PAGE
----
Fires exist - but very few have any connection to the electrical system within the house. Once you look closer, and eliminate gross abuse of appliances (like setting a heater too close to flammables) and incompetent tampering (such as open splicing of thermostat wire to house wire, in order to add a ceiling fan), the number of 'electrical' fires dwindles to insignificance.
Unfortunately , glowing connection technology flies in the face of afci technology.
The fundamental theory of electrical physics being the crux of the issue.
The 'powers that be' have ,in concert with multiple oversight entities , made quite the effort to change canon and/or ignore this reality.
If you'll please indulge me ,i'll post evidence to this end>
Concern — NEC CMP-2 accepted adoption of this new requirement based on inaccurate and misleading documentation submitted by the manufacturers of these devices.
Concern — At a recent meeting of NEC CMP-2, UL made a presentation that demonstrated that the AFCI devices would not detect all arcing faults. The UL representative described the basic technical problems with the device. It will not be able to detect all arcs that may produce a fire. Asked if the device will detect all arcs between the breaker and the first outlet, the answer was no. The answer was the same for detecting arcs in an outlet, in the cord from the outlet to the appliance, and the appliance itself. Asked what the percentage of arcs may be detected, the answer was they do not know
Concern — Unfortunately, the devices can pass only four of the tests, not the full 14 tests needed for this product to protect residential occupancies as outlined in a UL study for the U.S. Consumer Product Safety Commission (CPSC).
2-76 Log #687 NEC-P02 Final Action: Reject (210.12) __________________________________________________ ______________ Submitter: Robert Huddleston, Jr., RLH Engineering Consulting Recommendation: Revise text to read as follows: 210.12(A): All 120-volt, single phase, 15- and 20-ampere branch circuits supplying outlets…shall be protected by a listed arc-fault circuit interrupter, combination-type, installed to provide parallel arc fault protection of the branch circuit. 210.12(B): Branch Circuit Extensions or Modifications – Dwelling Units. (1) A listed combination-type AFCI located at the origin of the branch circuit. Substantiation: A CD shall be provided to each Code-panel Principal Voting Member showing actual real-world testing of combination-type AFCIs.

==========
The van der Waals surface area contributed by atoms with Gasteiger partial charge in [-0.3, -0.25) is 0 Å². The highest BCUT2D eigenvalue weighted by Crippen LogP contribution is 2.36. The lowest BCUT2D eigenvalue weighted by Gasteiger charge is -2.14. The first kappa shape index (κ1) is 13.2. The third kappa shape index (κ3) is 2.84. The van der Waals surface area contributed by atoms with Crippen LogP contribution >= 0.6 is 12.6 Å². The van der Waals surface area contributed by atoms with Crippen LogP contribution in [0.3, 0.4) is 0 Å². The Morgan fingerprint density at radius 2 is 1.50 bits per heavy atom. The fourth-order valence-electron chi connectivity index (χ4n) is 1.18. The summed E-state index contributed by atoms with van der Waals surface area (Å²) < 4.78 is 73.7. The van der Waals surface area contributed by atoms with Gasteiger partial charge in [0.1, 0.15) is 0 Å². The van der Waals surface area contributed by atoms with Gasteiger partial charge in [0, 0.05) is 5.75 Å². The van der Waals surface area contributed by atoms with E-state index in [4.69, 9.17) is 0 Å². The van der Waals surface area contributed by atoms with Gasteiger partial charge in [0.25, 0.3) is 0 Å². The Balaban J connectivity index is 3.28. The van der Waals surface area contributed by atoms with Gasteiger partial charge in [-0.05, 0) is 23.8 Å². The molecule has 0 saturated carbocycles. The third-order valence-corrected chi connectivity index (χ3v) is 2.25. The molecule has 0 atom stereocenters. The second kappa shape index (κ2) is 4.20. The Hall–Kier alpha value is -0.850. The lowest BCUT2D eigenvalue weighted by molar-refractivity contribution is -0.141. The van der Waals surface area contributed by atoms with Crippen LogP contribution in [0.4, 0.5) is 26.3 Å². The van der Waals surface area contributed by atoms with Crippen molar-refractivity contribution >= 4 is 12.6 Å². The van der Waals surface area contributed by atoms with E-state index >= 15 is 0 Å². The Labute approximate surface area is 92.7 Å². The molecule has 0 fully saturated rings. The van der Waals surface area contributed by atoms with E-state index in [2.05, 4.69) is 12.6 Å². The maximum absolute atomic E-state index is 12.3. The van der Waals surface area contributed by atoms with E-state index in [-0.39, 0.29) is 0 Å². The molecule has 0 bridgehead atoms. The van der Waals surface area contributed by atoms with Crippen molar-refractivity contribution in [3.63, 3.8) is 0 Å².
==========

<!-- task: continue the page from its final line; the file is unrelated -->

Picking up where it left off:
This testing clearly demonstrates and proves that these devices do not trip when sensing a real-world series arc-fault, as they are advertised. Regardless of the type of series arc fault (loose connection, broken wire, damaged cord, junction box splice failure), combination-type AFCI devices do not trip and provide protection even though they claim to provide such. Please view the Powerpoint presentation on the CD and click on the imbedded video for testing results. It is completely inappropriate for the National Electrical Code to specify and require equipment that does not work properly. It is sincerely hoped that the Panel will correct this issue. Note: Supporting material is available for review at NFPA Headquarters.
Panel Meeting Action: Reject Panel Statement: Replication of the experiments shown in the video shows that there is minimal actual arcing occurring. When arcing does occur, causing the sparking seen in the video, its duration is very short and the energy is three orders of magnitude below what is required to ignite the NM cable or surrounding materials.
The waveform looks the same as when a wall switch is switched on and off. If the AFCI responded to this waveform it would increase the incidence of unwanted tripping while not contributing significantly to mitigating fire hazards. Number Eligible to Vote: 11 Ballot Results: Affirmative: 10 Abstain: 1
So CMP-2 was basically informed by afci manufacturers that they've no idea just what arc(s) an afci can detect, yet they turn around and substaintiate rejection of Mr Huddleston with their intricate knowledge of them AND their waveforms